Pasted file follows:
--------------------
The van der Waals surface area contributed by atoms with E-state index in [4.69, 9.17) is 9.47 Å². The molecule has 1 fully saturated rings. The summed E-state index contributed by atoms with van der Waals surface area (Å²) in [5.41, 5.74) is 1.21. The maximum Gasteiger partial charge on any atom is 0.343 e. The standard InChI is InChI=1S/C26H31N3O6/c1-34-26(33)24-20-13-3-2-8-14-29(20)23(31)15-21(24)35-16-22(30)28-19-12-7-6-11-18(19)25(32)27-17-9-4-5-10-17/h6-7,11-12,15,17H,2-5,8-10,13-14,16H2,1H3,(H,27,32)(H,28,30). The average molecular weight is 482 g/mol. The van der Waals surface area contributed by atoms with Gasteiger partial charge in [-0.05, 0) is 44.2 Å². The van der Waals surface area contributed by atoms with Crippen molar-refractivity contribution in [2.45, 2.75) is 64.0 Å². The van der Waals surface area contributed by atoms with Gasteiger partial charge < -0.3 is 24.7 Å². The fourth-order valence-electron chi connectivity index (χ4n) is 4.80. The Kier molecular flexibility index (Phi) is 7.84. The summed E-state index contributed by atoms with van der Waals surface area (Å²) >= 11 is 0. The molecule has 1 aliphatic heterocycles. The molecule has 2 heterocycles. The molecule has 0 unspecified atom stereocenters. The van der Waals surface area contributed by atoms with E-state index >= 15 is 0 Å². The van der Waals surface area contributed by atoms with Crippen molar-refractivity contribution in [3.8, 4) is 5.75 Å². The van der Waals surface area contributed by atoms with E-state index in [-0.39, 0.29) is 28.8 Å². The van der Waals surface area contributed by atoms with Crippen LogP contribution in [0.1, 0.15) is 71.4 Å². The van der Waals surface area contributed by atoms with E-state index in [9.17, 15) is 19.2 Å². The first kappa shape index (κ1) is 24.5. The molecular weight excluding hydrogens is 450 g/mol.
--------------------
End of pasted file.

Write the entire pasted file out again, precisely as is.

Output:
The van der Waals surface area contributed by atoms with E-state index in [4.69, 9.17) is 9.47 Å². The molecule has 1 fully saturated rings. The summed E-state index contributed by atoms with van der Waals surface area (Å²) in [5.41, 5.74) is 1.21. The maximum Gasteiger partial charge on any atom is 0.343 e. The standard InChI is InChI=1S/C26H31N3O6/c1-34-26(33)24-20-13-3-2-8-14-29(20)23(31)15-21(24)35-16-22(30)28-19-12-7-6-11-18(19)25(32)27-17-9-4-5-10-17/h6-7,11-12,15,17H,2-5,8-10,13-14,16H2,1H3,(H,27,32)(H,28,30). The average molecular weight is 482 g/mol. The van der Waals surface area contributed by atoms with Gasteiger partial charge in [-0.05, 0) is 44.2 Å². The van der Waals surface area contributed by atoms with Crippen molar-refractivity contribution in [2.45, 2.75) is 64.0 Å². The van der Waals surface area contributed by atoms with Gasteiger partial charge < -0.3 is 24.7 Å². The fourth-order valence-electron chi connectivity index (χ4n) is 4.80. The Kier molecular flexibility index (Phi) is 7.84. The summed E-state index contributed by atoms with van der Waals surface area (Å²) >= 11 is 0. The molecule has 1 aliphatic heterocycles. The molecule has 2 heterocycles. The molecule has 0 unspecified atom stereocenters. The van der Waals surface area contributed by atoms with E-state index >= 15 is 0 Å². The van der Waals surface area contributed by atoms with Crippen molar-refractivity contribution in [3.8, 4) is 5.75 Å². The van der Waals surface area contributed by atoms with E-state index in [-0.39, 0.29) is 28.8 Å². The van der Waals surface area contributed by atoms with Crippen LogP contribution in [0.1, 0.15) is 71.4 Å². The van der Waals surface area contributed by atoms with E-state index in [9.17, 15) is 19.2 Å². The first kappa shape index (κ1) is 24.5. The molecular weight excluding hydrogens is 450 g/mol.